This D’var Torah is in Z’chus L’Ilui Nishmas my sister Kayla Rus Bas Bunim Tuvia A”H & my grandfather Dovid Tzvi Ben Yosef Yochanan A”H & in Z’chus L’Refuah Shileimah for:
-My father Bunim Tuvia Ben Channa Freidel
-My grandmother Channah Freidel Bas Sarah
-My great aunt Rivkah Bas Etta
-Miriam Liba Bas Devora
-Aviva Malka Bas Leah
-And all of the Cholei Yisrael
-It should also be a Z’chus for an Aliyah of the holy Neshamah of Dovid Avraham Ben Chiya Kehas—R’ Dovid Winiarz ZT”L as well as the Neshamos of those whose lives were taken in terror attacks (Hashem Yikom Damam), and a Z’chus for success for Tzaha”l as well as the rest of Am Yisrael, in Eretz Yisrael and in the Galus.
וַיִּשְׁלַח ~ Vayishlach
“Choosing Your Battles”
Vayishlach is known for long-awaited and climactic reunion between the feuding brothers, Yaakov Avinu and Eisav HaRasha. At this point, the wicked Eisav harbors hatred for Yaakov as Yaakov had “stolen” the birthright and prized blessings years earlier. As such, Yaakov is preparing for this confrontation by taking military precautions with his family, praying to G-d, and even arranging a peace tribute of many animals for Eisav [Rashi to 32:9 citing Tanchuma Yashan 6]. Clearly, Yaakov doesn’t know what to expect. He may be entering a war or a peace treaty.
While it could go either way, the tension in the air can be felt. Yaakov is anticipating the worst—the wrath of a vengeance-seeking, evil twin brother and his army. However, when the Torah actually reaches that fateful showdown and Yaakov and Eisav’s eyes meet, with an astonishing twist to the story, Eisav runs toward Yaakov and not only embraces his brother, but kisses him, as he his apparently overwhelmed by Yaakov’s complete submission before him. It’s not merely the gifts that Yaakov presents before Eisav that wins him over. Yaakov takes his attempt to appease Eisav so far that he refers to Eisav as his master, refers to himself as Eisav’s servant, and even bows to him several times.
One question that one might ask on Yaakov’s tactics is why Yaakov lowered himself so much. Is he just desperate to appease Eisav? If that’s true, then would he not have gone that far? Because the whole bowing to his brother does seem like a little much. It’s almost looks like he’s presenting Eisav as a deity. Is avoiding a beating worth that much that he had to give himself over to Eisav’s mercy like this? Is that the correct thing to do? What happened to fighting for what’s right? Did Yaakov’s cause not represent the Will of G-d? In fact, Eisav was the one who didn’t care about that which is religious and sacred. So, why did Yaakov put so much out for his wicked brother Eisav?
It seems unlikely that we could merely pin Yaakov as a coward or pacifist. While at the big faceoff, Yaakov circumvents the fight by all means, just earlier in the story, the Torah describes how Yaakov spends the whole night, from dusk until dawn, fighting with a mysterious man whom Chazzal identify as Eisav’s guardian angel [32:25, See Rashi there citing Bereishis Rabbah 77:3, 78:3]. Yaakov doesn’t only fight that battle with a seemingly complete stranger, but he wins when the angel calls the fight off. Yaakov doesn’t just lie down for the angel. Yaakov definitely proves himself capable fighter. If we need any further indication of Yaakov’s family’s finesse in battle, we need look further in the Sidrah than the damage his sons Shimon and Levi do in Shechem [Bereishis 34]. Apparently, Yaakov purposely chooses not to exact such tactics altogether when he’s with Eisav. Apparently, he’s not merely afraid of losing a fight. On the contrary, Chazzal say that while on some level, yes, Yaakov didn’t want to die, but he was equally distressed about the idea of having to kill others, even his evil brother Eisav [See Rashi to 32:8 citing Tanchuma 4, Bereishis Rabbah 76:2]! In other words, Yaakov was equally afraid of winning the fight! But, why? If Eisav intends to kill him, killing him back would be an appropriate and acceptable response, even according to Torah values.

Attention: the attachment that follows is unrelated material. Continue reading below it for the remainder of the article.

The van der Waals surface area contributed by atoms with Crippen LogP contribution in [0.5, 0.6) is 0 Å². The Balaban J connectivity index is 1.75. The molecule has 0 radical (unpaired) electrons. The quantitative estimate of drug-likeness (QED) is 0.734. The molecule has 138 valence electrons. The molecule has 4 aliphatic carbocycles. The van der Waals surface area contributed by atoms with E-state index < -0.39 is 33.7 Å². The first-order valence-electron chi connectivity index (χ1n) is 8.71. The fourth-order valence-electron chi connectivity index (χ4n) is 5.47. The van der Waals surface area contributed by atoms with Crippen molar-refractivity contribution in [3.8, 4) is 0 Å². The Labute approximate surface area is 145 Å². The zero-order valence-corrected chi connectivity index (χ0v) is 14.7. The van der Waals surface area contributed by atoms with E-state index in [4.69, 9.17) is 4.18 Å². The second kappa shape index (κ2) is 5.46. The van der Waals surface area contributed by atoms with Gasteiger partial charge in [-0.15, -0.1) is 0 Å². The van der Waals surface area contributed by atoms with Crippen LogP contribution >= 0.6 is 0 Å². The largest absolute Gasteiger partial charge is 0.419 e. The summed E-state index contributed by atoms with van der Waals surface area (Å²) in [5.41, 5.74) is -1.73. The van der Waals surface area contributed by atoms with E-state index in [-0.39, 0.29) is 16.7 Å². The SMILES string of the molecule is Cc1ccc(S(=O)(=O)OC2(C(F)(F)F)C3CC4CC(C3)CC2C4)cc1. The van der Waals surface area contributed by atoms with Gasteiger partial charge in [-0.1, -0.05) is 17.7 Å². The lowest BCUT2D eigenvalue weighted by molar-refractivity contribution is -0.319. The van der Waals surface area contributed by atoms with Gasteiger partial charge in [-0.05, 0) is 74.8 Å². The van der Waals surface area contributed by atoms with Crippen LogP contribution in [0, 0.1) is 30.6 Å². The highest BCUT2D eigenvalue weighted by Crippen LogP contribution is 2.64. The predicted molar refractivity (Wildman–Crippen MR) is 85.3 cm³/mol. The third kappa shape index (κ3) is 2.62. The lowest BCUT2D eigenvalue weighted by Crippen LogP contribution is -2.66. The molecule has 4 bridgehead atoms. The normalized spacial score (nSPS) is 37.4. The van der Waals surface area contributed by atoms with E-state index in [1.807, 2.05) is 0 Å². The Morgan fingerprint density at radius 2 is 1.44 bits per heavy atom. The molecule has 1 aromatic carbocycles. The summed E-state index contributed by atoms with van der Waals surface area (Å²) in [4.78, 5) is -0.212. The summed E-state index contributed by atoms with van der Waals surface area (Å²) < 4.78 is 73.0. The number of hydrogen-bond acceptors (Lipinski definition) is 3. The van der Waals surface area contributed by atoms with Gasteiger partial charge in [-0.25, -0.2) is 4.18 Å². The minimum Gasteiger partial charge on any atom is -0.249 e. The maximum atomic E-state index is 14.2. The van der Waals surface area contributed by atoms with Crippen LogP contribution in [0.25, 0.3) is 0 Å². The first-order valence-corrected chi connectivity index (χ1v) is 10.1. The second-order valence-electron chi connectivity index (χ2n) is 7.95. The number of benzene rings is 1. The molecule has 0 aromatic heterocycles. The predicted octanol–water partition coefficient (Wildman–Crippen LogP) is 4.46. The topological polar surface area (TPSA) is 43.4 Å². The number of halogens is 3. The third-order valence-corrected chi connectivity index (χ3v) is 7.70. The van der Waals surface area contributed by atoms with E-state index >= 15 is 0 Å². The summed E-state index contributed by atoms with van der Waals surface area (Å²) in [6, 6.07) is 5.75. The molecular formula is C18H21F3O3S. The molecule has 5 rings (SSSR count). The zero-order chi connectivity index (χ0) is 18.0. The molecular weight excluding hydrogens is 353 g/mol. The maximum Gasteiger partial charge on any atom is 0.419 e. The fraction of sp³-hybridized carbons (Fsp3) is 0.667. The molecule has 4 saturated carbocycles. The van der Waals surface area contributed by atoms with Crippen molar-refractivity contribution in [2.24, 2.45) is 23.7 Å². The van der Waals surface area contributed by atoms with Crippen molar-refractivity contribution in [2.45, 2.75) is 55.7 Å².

Further evidence that Yaakov was not just putting on a show to save himself from a fight and that he was genuinely humbling himself before Eisav is that he even utters the words [33:11], “Kach Na Es Birchasi”-“please [now] take my blessing,” which sounds like Yaakov was actually alluding to the “blessing” which he won from their blind father Yitzchak Avinu. That being said, it sounds as if Yaakov was trying to undo the “effects” of the “blessings” and “return” the bounty to Eisav. Does this strike anyone as a bit strange and incorrect of Yaakov to do? Even if we can question the controversial way in which Yaakov got the blessings, would we not say that at the end of the day, Yaakov truly was the man who deserved them? If so, why would Yaakov, so late in the game, agree to offer them back? Despite the fact that Eisav spurned the birthright and showed a complete disregard for his family’s spiritual mission, that’s exactly what Yaakov seems to do. He gives all of his own “earnings” back and agrees to be subservient to his brother. Despite the fact that his mother Rivkah Imeinu took the risk and deliberately set him up to basically save the family’s spiritual legacy, it seems as though Yaakov is willing to just go back on all of that. Could all of that just have been for the sake of avoiding a beating from his older brother? Is this exchange not like throwing away the birthright for a bowl of lentils! Doesn’t Yaakov appreciate the meaning behind the blessings? Doesn’t Yaakov know that is fighting for G-d’s sake? Did Yaakov no longer believe that he was supposed to be the spiritual successor to his family? Did Yaakov, all of sudden, believe that Eisav was fitting for the blessings? It can’t be, yet Yaakov doesn’t appear to be playing games. From the context, it sounds like he means it.